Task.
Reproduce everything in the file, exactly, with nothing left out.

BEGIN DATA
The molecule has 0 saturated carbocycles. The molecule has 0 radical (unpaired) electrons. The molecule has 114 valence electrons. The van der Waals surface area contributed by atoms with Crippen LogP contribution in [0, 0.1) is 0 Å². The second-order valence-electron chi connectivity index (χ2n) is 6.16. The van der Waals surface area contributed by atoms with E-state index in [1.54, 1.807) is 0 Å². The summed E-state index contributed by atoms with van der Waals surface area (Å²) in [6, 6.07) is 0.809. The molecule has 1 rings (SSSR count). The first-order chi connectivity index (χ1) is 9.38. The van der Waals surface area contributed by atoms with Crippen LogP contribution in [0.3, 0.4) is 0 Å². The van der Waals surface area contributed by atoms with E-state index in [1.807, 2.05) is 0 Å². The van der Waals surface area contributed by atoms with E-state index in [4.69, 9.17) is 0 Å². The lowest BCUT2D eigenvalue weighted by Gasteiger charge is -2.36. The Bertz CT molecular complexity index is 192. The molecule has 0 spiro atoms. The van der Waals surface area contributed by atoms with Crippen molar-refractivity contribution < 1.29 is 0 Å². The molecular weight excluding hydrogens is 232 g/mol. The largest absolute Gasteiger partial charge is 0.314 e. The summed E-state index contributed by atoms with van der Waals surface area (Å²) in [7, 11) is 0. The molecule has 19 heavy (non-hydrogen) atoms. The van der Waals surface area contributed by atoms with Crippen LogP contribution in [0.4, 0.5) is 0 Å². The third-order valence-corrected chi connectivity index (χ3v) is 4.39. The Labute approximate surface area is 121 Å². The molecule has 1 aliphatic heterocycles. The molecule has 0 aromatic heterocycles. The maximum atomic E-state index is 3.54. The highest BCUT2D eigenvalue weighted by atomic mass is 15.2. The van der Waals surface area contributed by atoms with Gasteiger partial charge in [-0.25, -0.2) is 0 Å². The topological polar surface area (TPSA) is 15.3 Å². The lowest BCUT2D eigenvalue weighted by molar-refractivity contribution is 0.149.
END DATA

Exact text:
The molecule has 0 saturated carbocycles. The molecule has 0 radical (unpaired) electrons. The molecule has 114 valence electrons. The van der Waals surface area contributed by atoms with Crippen LogP contribution in [0, 0.1) is 0 Å². The second-order valence-electron chi connectivity index (χ2n) is 6.16. The van der Waals surface area contributed by atoms with E-state index in [1.54, 1.807) is 0 Å². The summed E-state index contributed by atoms with van der Waals surface area (Å²) in [6, 6.07) is 0.809. The molecule has 1 rings (SSSR count). The first-order chi connectivity index (χ1) is 9.38. The van der Waals surface area contributed by atoms with Crippen LogP contribution in [0.3, 0.4) is 0 Å². The van der Waals surface area contributed by atoms with E-state index in [1.807, 2.05) is 0 Å². The van der Waals surface area contributed by atoms with E-state index in [4.69, 9.17) is 0 Å². The lowest BCUT2D eigenvalue weighted by Gasteiger charge is -2.36. The Bertz CT molecular complexity index is 192. The molecule has 0 spiro atoms. The van der Waals surface area contributed by atoms with Crippen molar-refractivity contribution < 1.29 is 0 Å². The molecular weight excluding hydrogens is 232 g/mol. The largest absolute Gasteiger partial charge is 0.314 e. The summed E-state index contributed by atoms with van der Waals surface area (Å²) in [7, 11) is 0. The molecule has 19 heavy (non-hydrogen) atoms. The van der Waals surface area contributed by atoms with Crippen LogP contribution in [0.4, 0.5) is 0 Å². The third-order valence-corrected chi connectivity index (χ3v) is 4.39. The Labute approximate surface area is 121 Å². The molecule has 1 aliphatic heterocycles. The molecule has 0 aromatic heterocycles. The maximum atomic E-state index is 3.54. The highest BCUT2D eigenvalue weighted by atomic mass is 15.2. The van der Waals surface area contributed by atoms with Gasteiger partial charge in [-0.25, -0.2) is 0 Å². The topological polar surface area (TPSA) is 15.3 Å². The lowest BCUT2D eigenvalue weighted by molar-refractivity contribution is 0.149.